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## Tag: Math

Sum of squares mod n uniformly distributed
Let s be an integer equal to at least 5 and let n be a positive integer. Look at all tuples of s integers, each integer being between 0 and n-1 inclusive, and look at the sum of their squares mod n. About 1/n will fall into each possible value. …
Day of the year
Occasionally it’s useful to find the day of the year. For example, today is 272nd day of 2022. How hard would it be to calculate the day of the year in your head? Each month has about 30 days, so the dth day of the mth month is approximately day …
The original Room square
A few days ago I wrote about Room squares, squares named after Thomas Room. This post will be about Room’s original square. You could think of a Room square as a tournament design in which the rows represent locations and the columns represent rounds (or vice versa). Every team plays …
Visualizing correlations with graphs
My local library had a book sale this weekend and I picked up a statistics textbook for geologists  for \$1. When I thumbed through the book an image similar to the one below caught my eye. This image approximates Figure 15.2 in , The nodes represent six factors of …
Room squares and Tournaments
A Room square is a variation on a Latin square. Room squares are named after Thomas Room, though there is an application to rooms as in compartments of a building that we’ll discuss below. In a Latin square of size n you have to assign one of n symbols to …
Field of order 9
This post will give a detailed example of working in a field with nine elements. This is important because finite fields are not often treated concretely except for the case of prime order. In my first post on Costas arrays I mentioned in a footnote that Lempel’s algorithm works more …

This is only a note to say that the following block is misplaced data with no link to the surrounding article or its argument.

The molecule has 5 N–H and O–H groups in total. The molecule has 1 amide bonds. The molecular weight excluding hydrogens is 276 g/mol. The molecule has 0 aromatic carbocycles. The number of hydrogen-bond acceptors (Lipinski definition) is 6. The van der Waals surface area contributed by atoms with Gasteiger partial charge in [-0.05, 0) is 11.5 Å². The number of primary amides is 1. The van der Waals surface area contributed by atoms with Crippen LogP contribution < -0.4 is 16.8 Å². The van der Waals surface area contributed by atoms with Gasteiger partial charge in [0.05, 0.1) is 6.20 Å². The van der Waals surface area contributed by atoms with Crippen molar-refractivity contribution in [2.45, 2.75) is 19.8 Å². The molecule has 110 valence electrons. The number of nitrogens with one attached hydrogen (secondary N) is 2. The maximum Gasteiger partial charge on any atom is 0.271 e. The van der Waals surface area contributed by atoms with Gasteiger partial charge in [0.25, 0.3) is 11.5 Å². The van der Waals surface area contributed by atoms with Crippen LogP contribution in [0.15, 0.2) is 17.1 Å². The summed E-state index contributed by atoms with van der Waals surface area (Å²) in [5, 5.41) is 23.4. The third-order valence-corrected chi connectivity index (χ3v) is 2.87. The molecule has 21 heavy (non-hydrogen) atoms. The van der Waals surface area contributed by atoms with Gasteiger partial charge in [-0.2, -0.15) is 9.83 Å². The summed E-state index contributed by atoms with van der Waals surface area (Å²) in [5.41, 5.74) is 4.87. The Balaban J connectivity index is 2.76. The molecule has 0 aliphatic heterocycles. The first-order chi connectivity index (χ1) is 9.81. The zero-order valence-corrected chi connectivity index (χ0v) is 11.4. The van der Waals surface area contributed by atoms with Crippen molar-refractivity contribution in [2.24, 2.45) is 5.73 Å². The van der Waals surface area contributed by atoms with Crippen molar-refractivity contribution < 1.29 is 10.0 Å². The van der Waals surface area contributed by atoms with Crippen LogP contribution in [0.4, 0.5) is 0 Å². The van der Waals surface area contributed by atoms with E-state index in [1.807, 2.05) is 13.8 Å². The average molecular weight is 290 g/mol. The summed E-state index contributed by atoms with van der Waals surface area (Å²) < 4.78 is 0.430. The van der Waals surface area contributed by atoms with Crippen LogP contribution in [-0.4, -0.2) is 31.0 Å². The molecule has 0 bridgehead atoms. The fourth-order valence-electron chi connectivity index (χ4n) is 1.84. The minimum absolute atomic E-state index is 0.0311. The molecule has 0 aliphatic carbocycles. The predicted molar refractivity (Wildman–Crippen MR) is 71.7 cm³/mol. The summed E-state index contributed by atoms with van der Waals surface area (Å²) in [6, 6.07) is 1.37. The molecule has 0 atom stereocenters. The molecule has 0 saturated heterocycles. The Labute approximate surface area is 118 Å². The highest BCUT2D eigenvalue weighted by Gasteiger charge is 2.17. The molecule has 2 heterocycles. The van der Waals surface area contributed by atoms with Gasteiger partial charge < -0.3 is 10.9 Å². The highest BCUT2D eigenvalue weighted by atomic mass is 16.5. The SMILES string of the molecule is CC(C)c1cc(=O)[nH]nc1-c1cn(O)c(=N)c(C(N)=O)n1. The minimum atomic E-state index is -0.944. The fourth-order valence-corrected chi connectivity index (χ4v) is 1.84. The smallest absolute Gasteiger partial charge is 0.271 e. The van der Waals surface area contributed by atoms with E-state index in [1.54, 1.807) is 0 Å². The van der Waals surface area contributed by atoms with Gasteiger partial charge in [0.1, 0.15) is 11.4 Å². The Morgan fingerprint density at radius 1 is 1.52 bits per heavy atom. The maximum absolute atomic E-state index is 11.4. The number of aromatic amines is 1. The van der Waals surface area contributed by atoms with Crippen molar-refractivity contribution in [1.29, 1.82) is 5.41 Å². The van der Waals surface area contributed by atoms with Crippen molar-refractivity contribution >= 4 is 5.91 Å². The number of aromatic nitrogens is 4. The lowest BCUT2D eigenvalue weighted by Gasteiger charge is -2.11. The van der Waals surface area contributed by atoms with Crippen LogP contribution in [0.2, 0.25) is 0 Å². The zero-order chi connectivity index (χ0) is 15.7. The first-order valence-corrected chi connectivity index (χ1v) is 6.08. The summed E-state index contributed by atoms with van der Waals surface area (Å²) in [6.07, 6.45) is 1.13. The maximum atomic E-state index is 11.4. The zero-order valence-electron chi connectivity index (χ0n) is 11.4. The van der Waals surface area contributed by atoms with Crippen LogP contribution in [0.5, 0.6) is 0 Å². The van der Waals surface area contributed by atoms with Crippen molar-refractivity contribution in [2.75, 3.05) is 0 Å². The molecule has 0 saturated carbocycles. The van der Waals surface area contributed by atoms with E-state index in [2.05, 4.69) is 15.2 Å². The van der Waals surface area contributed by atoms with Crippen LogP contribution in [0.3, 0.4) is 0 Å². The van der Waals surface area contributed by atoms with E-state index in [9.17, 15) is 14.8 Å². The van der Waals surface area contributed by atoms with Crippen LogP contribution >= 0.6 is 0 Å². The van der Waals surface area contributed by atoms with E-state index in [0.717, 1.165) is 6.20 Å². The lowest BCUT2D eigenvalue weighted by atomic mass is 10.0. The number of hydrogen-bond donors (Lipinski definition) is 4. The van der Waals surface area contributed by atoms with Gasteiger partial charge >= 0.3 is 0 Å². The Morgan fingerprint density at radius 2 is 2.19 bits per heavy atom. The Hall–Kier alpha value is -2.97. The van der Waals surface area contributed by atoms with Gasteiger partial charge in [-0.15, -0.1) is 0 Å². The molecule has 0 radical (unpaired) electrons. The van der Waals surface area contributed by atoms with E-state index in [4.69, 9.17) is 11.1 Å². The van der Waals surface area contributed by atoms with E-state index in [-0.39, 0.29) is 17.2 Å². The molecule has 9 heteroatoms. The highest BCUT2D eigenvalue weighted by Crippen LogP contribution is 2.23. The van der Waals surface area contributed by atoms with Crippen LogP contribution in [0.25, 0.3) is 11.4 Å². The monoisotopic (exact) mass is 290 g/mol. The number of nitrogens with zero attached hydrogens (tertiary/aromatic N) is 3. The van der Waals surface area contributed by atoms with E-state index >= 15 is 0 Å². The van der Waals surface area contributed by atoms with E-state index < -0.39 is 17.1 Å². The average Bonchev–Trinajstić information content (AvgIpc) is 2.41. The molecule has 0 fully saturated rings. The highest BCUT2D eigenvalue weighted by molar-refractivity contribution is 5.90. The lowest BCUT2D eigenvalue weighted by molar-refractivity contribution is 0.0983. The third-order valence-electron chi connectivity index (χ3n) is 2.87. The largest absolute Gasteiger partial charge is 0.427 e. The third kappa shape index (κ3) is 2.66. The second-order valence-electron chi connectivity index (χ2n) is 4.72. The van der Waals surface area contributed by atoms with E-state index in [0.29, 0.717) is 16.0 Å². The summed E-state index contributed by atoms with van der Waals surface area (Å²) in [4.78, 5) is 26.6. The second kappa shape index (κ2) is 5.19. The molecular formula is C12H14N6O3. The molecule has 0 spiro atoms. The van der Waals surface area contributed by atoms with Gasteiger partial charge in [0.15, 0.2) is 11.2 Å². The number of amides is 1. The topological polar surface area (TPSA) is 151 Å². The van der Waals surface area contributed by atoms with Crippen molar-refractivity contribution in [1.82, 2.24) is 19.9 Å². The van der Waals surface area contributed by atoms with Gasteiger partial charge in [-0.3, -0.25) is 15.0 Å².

Costas arrays in Mathematica
A couple days ago I wrote about Costas arrays. In a nutshell, a Costas array of size n is a solution to the n rooks problem, with the added constraint that if you added wires between the rooks, no two wires would have the same length and slope. See the …
Costas arrays
The famous n queens problem is to find a way to position n queens on a n×n chessboard so that no queen attacks any other. That is, no two queens can be in the same row, the same column, or on the same diagonal. Here’s an example solution: Costas arrays …
Balanced tournament designs
Suppose you have an even number of teams that you’d like to schedule in a Round Robin tournament. This means each team plays every other team exactly once. Denote the number of teams as 2n. You’d like each team to play in each round, so you need n locations for …
Graphing Japanese Prefectures
The two previous posts looked at adjacency networks. The first used examples of US states and Texas counties. The second post made suggestions for using these networks in a classroom. This post is a continuation of the previous post using examples from Japan. Japan is divided into 8 regions and …
Classroom exercise with networks
In the previous post I looked at graphs created from representing geographic regions with nodes and connecting nodes with edges if the corresponding regions share a border. It’s an interesting exercise to recover the geographic regions from the network. For example, take a look at the graph for the continental …